months, 6 months and at 6 monthly intervals thereafter. However, the school will
want the PEP to coincide with their cycle of assessment and individual target setting.
As children come into care or move school at any time of year, these cycles are not
necessary synchronised. It is in the interest of the child to have as much cohesion
around the processes supporting their learning as possible.
Oxfordshire Independent Reviewing Officers have asked that once a child is
established in care or in a school, the first PEP of the academic year takes place
before the end of October (Oxfordshire term 1.) This may mean, for example, that if
a child came into care or moved schools in June, another PEP meeting is called for
early October.
SMART Targets
Designated teachers and headteachers have requested that The Virtual School provide
examples of targets that are Specific, Measurable, Accurate, Realistic and Time-bound in
this guidance. Further examples are available in the Sample PEPs available on our intranet
site along with a sample ‘Round Robin’ proforma for collecting information from teachers in
advance of PEP meetings. It is a good idea to send this out to colleagues 2 weeks in
advance of the meeting.
Examples of SMART targets
Target for a year 2 student to help their literacy
Target: To achieve level 2b in writing
Timescale: 6 weeks from date of review
Success Criteria: I will achieve a level 2b from a 1a in my written work by
sequencing ideas and using connectives to make the layout clear to the reader. I will
be able to write a short story using at least 4 different connectives and at least 75%
will have a beginning, middle and conclusion.
Support that will be provided to help child achieve target: 1:1 tuition to be
arranged with class teacher; Acceleread/accelewrite programme 15mins x3 weekly;
1:4 small group work within whole class teaching sessions; Individual sessions with
TA 20mins x2 weekly to work on sequencing; VCOP sessions within whole class to
aid use of connectives within written work; 1x weekly story writing homework and
monthly discussion with carers on progress.
Key people who will put this support in place: Class Teacher, Teaching assistant,
1:1 Tutor and carers.
Target for a year 4 student to help with behaviour
Target: To settle quickly to work after break and lunch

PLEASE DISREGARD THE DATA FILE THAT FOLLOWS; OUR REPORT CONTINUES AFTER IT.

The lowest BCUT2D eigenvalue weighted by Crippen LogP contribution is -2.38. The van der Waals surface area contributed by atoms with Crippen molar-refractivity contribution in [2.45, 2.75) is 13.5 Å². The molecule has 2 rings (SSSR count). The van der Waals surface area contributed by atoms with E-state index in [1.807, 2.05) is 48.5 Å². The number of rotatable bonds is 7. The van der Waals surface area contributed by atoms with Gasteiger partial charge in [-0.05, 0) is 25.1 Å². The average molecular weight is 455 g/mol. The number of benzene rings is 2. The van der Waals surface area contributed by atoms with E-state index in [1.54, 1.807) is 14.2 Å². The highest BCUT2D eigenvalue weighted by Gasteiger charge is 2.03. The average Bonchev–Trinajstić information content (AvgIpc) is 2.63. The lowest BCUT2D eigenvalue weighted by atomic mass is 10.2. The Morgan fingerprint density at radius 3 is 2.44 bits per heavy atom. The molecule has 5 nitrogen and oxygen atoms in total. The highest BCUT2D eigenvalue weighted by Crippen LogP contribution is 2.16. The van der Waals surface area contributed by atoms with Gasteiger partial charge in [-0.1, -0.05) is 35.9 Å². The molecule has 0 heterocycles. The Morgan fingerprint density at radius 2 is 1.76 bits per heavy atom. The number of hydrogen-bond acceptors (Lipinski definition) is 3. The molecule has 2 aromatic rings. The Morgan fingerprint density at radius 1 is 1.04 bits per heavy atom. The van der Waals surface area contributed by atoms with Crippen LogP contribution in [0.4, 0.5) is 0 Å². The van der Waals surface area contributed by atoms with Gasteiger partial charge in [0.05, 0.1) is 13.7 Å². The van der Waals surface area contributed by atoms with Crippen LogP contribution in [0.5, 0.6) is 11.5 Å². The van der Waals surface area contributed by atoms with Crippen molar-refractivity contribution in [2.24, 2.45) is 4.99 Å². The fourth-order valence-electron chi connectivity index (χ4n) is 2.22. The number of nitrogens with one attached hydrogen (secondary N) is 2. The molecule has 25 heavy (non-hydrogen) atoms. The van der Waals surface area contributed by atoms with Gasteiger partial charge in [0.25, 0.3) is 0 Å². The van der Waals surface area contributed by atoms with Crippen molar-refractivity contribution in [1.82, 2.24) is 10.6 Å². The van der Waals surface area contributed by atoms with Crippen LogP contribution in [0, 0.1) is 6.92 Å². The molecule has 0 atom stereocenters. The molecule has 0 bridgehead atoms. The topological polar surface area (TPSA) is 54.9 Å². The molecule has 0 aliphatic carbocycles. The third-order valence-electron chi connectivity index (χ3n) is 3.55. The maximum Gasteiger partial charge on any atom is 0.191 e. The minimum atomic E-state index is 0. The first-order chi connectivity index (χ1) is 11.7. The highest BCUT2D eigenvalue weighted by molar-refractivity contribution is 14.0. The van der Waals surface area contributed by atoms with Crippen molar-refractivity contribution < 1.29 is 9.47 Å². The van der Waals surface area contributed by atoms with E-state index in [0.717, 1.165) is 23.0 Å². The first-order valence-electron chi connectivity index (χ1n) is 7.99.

Timescale: Within 4 weeks and then review if needed to increase success criteria.
Success Criteria: I will be able to return to class after break and lunch without
disturbing other class members. I will settle down and be ready to listen to the
teacher within 5 minutes of each class starting. I will achieve this 7/10 times weekly.
Support that will be provided to help child achieve target: TA to sit with me
during first 10 minutes of each lesson to settle me and check I have all relevant
equipment needed. TA to meet me at end of break and lunch to escort me to class
Circle time with 4 other class members 1x weekly to discuss any issues (I will be able
to choose the children myself each week).
Two Year 6 pupils will help me at playtimes and act as mentors to prevent poor
behaviour or aggression. I will be given a ‘Gotcha’ chart to be filled in at end of each
day with scores out of 10.
With my teacher I will choose average score for each week and will receive extra
time in ICT or extra playtime for whole class if this is achieved. Friendship group
involving 3 friends to be organised 1x weekly to support and cheer on my success.
Parents and carers to be given copy of ‘Gotcha’ on Friday of each week. School staff
included in positive praise every time they see X behaving sensibly (House points
Key people who will put this support in place: Class teacher, teaching assistant,
lunchtime supervisors, other staff members and parents.
Target for a year 6 student to help improve their maths
Target: To achieve level 4a in my number work
Timescale: 6 weeks date
Success criteria: I will successfully achieve level 4a in number work by improving
my written multiplication methods. I will be able to multiply 2 and 3 digit numbers
together and be able to answer 8/10 questions successfully.
Support that will be provided to help child achieve target: 1>1 tuition in Dfs
scheme (Mrs Smith will speak to tutor); Support in maths on Wednesday and Friday
weeks A and B from Mrs Janes; breakfast maths sessions with Mrs Janes.
Key people who will put this support in place: Mrs Smith to ensure my maths
tutor and Mrs Janes know about my target.
Target for a year 8 student to help improve scientific vocabulary
Target: To widen my scientific vocabulary